Chris Rudd, Senior Lecturer in Political Studies at the University of Otago, has just completed an analysis of the coverage of the 2000 Japanese national election by Japan's three main newspapers: Asahi, Mainichi and Yomiuri. The analysis looks at the amount of coverage given to different parties and their leaders, which issues received the most coverage, what the editorials had to say, what the cartoons had to portray, and the images that the party advertisements tried to put forward. It is hoped to compare the findings of the study with a similar one carried out on the New Zealand general election of 1999.

Christopher Seeley, Head of the Asian Languages Department at the University of Canterbury, will be retiring at the end of February 2001.


4. New Books by NZASIA Members

Barber, L. and K. Henshall. 1999. The Last War of Empires: Japan and the Pacific War 1941-1945. Auckland: David Bateman.

Henshall, K. 1999. Dimensions of Japanese Society: Gender, Margins and Mainstream. Basingstoke, Hampshire: MacMillan Press.

Henshall, K. 1999. A History of Japan: from Stone Age to Superpower.

Basingstoke, Hampshire: MacMillan Press.

Lin, M. 2000. Certainty as a Social Metaphor: the Social and Historical Production of Certainty in China and the West. Westport, Con.: Greenwood Publishing.

Swale, A. 2000. The Political Thought of Mori Arinori: a Study of Meiji Conservatism. Richmond, Surrey: Japan Library (Curzon Press).


5. Conferences Announcements

5.1 The Korean Peninsula: Peace and Prosperity after the Pyongyang Summit

The New Zealand Asia Institute, Asia 2000 Foundation and New Zealand Institute of International Affairs will jointly organise a conference on "The Korean Peninsula: Peace and Prosperity after the Pyongyang Summit" on 6 - 7 October 2000 at the University of Auckland. Scholars from North Korea, South Korea, China, Japan, the United States and New Zealand will speak at the conference.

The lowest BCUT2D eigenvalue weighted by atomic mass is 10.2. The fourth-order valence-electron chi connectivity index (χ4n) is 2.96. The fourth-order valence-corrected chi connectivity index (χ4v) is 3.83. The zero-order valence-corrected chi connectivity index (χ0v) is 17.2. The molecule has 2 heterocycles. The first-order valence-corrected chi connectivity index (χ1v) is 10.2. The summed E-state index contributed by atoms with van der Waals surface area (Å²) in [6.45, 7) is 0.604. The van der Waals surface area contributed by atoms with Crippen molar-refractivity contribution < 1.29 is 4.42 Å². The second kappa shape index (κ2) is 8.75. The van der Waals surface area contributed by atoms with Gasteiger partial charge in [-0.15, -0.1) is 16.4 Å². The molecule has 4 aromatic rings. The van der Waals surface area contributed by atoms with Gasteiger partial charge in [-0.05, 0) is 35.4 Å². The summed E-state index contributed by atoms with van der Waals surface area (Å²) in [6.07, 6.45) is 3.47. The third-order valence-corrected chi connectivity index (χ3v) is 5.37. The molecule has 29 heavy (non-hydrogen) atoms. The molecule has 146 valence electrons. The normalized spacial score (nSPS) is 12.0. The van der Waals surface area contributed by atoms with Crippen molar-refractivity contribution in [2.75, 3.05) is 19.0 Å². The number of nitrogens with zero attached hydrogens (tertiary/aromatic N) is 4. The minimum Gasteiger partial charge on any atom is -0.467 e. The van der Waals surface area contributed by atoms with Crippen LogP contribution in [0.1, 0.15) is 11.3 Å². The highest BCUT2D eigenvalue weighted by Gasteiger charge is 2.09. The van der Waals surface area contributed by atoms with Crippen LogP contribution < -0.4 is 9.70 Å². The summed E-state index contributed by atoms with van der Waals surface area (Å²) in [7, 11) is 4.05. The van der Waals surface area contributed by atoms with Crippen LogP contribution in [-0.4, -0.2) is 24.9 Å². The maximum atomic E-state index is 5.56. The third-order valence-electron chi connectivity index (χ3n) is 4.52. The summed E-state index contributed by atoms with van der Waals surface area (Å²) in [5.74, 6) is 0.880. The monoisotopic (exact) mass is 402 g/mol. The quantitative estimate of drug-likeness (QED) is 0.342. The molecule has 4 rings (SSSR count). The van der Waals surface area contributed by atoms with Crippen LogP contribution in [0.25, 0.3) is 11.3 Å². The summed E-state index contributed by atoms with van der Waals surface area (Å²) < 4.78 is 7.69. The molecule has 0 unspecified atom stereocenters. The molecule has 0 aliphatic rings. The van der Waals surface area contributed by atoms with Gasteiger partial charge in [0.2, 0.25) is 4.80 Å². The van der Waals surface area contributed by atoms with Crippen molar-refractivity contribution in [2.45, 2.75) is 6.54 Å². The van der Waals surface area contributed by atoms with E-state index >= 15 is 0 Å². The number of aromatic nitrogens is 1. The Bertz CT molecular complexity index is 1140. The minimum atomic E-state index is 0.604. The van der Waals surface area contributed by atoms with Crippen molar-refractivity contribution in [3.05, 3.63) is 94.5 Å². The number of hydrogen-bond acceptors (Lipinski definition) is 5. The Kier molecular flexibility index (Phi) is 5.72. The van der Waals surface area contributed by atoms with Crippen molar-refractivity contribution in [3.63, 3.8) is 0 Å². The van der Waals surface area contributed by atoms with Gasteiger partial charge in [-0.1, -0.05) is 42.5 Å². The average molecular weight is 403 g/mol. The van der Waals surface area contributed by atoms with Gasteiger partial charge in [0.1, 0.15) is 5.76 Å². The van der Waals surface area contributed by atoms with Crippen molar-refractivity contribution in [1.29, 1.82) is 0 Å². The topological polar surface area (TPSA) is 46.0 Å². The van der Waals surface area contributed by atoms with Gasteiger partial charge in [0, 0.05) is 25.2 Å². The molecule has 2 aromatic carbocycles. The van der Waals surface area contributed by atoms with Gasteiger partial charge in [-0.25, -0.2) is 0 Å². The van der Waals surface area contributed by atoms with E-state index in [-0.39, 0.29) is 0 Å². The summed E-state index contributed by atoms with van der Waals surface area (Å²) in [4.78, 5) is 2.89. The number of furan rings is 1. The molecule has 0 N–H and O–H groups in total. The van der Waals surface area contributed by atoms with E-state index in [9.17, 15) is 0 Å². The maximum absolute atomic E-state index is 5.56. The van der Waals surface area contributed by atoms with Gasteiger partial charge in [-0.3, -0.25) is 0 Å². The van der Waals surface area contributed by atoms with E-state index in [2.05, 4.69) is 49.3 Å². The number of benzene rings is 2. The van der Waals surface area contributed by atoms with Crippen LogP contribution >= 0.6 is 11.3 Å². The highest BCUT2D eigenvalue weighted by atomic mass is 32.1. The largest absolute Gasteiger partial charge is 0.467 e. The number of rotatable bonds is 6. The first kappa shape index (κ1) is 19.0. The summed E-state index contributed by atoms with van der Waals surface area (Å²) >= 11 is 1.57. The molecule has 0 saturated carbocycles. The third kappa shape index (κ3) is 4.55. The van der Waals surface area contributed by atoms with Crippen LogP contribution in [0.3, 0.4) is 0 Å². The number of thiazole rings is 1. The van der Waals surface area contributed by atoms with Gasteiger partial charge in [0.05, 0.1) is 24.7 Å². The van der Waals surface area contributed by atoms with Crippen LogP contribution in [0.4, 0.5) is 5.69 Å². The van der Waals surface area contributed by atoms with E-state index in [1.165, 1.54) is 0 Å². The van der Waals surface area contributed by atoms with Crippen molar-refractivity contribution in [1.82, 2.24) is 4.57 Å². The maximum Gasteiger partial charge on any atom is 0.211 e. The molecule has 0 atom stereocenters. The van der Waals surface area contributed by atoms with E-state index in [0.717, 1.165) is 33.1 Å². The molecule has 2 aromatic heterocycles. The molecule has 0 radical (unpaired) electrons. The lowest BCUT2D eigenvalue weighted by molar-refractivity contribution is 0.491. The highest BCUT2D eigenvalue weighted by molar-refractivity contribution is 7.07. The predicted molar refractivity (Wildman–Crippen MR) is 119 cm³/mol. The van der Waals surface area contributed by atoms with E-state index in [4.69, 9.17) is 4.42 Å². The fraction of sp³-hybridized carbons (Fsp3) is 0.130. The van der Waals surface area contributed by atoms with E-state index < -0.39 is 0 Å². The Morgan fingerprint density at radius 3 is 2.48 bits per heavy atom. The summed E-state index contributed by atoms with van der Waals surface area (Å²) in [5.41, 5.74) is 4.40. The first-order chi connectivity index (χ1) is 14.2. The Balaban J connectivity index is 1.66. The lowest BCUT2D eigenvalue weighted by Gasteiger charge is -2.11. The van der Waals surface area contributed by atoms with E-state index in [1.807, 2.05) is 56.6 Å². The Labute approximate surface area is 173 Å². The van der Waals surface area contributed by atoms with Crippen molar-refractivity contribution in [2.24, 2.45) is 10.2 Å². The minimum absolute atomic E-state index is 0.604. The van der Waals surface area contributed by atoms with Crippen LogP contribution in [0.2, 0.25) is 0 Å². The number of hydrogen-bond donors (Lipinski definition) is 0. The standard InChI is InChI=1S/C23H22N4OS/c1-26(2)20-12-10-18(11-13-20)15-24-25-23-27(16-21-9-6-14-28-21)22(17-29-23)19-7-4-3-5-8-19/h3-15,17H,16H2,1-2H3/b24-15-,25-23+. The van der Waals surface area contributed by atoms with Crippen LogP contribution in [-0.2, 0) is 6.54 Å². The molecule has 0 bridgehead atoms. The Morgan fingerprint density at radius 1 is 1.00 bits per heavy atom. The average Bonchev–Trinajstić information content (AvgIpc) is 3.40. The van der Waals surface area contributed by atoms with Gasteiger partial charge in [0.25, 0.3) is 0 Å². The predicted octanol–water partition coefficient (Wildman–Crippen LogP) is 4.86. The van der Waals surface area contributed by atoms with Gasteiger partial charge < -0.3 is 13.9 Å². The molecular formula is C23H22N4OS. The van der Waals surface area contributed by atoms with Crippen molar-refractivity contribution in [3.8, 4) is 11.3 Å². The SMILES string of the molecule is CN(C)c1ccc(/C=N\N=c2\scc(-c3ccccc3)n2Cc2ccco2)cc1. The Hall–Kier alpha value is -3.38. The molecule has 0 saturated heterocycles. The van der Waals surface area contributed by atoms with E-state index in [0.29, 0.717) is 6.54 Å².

The conference will begin with an Opening Reception at Russell McVeagh, 51-53 Shortland Street from 5.30 to 7.00 pm on 6 October 2000. The conference proper will be a whole day event on 7 October at the University Conference Centre, 22 Symonds Street. Late registration will begin at 8.30 am and the first session will start at 9.00 am.

Registration fee is $120 for general public and $50 for students. The registration form can be downloaded from

For further information, please contact Dr Xin Chen at


5.2 The Japanese Studies Association of Australia

The Japanese Studies Association of Australia is having its biennial conference in June 2001.

Call for Papers

Authors are invited to submit papers that demonstrate original unpublished research in all areas of Japanese Studies for the Japanese Studies Association of Australia Biennial Conference, 2001. Papers may be presented in either English or Japanese, and an abstract of 500-700 English words or 1000-1500 Japanese characters is to be submitted by 15/12/00. Authors will receive feedback from the committee and may be asked to re-submit their abstract.

For details on submission specifications, please contact

The Conference